More links from 2021
Well this post is a little late, but only by a day - I noticed that the highly addictive game Factorio had reached version 1.1 and finally left the beta testing phase after 8 years. The way that this game is able to eat time is unreal, anything I want to do must be done before loading the game otherwise it'll never happen...
The new album by Black Country, New Road was released last week, playlist from YouTube below:
- The Feminine Physique (belivermag.com) - well written article about trying to achieve success in Woman's bodybuilding competitions and the sacrifices and commitment that it takes
- Deleting Facebook (robertheaton.com) - I've posted articles before about deleting Facebook or Google accounts, and here's another one. Personally I've not been able to completely delete my Facebook account but I did a few months cold turkey from it last year and haven't felt the need to go back. My day is now spent wasted browsing on Reddit. I think Whatsapp might be virtually impossible to delete, and Instagram is a nice product that's not too distracting for me, just not worth the data-harvesting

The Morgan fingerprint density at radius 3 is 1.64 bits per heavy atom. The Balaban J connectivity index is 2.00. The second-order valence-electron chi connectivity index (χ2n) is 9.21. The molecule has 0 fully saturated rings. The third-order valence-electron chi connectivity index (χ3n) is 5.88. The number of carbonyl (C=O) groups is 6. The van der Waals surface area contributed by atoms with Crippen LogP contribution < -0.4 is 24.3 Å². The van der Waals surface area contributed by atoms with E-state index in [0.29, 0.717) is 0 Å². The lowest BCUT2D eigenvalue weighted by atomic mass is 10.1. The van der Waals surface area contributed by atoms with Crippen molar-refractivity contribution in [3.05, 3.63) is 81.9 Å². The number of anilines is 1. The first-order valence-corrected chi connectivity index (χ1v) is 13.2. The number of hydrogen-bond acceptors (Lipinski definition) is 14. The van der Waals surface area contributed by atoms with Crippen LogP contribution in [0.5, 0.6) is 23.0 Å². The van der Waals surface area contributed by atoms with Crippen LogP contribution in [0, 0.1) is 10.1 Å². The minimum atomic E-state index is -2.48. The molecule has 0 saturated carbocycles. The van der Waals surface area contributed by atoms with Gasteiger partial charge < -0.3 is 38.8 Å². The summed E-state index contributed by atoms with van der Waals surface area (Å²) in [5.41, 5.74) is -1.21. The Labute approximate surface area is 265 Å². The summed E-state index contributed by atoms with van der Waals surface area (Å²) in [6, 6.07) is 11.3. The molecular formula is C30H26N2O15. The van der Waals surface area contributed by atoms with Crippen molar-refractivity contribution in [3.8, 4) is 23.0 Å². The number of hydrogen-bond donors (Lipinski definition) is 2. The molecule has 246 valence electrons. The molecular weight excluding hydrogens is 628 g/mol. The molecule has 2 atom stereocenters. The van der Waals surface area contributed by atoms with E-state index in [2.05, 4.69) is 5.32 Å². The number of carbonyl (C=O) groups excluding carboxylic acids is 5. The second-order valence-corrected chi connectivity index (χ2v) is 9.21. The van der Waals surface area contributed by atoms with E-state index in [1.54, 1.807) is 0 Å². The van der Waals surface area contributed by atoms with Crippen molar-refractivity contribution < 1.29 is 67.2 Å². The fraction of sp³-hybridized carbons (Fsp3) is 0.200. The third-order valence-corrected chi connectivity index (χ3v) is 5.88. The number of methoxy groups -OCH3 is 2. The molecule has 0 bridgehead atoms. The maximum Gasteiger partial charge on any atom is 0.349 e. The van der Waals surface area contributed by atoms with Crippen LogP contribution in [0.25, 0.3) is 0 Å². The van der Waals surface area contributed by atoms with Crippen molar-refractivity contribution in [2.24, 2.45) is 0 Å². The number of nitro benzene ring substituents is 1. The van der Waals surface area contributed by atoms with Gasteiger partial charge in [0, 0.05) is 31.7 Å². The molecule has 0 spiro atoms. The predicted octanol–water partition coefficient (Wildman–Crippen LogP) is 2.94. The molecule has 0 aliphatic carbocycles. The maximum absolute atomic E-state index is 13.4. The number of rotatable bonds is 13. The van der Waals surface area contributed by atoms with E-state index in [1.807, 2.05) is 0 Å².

- FreedomBox - a software stack for self-hosting your own home server that looks to take the headache out of most of the setup - I prefer to do things the hard way though and set everything manually. Has a fairly thorough list of Apps though that is useful for future reference
- Blog with Markdown + Git, and degrade gracefully through time (brandur.org) - building a blog that can use Git to survive eternally (or at least until Git disables your account for being inactive)
- Killer Whales: 'Transient' Orcas are thriving (theatlantic.com) - story of the evolution of the orca population in the Salish sea, Washington. From the popular but now dwindling 'resident' whales which hunted salmon in the sea, to the more secretive 'transient' whales which tend to hunt seals by stealth. Both groups of whales stay apart from each other and differ not only in their food of choice, but also their language and behaviour
- Build cheapest kubernetes i7 cluster (stencel.io) - I just don't know enough about Kubernetes to go down this route yet, but here's a good build using second hand laptop parts to build a powerful computing cluster with four nodes and a decent amount of power, while also being affordable to run.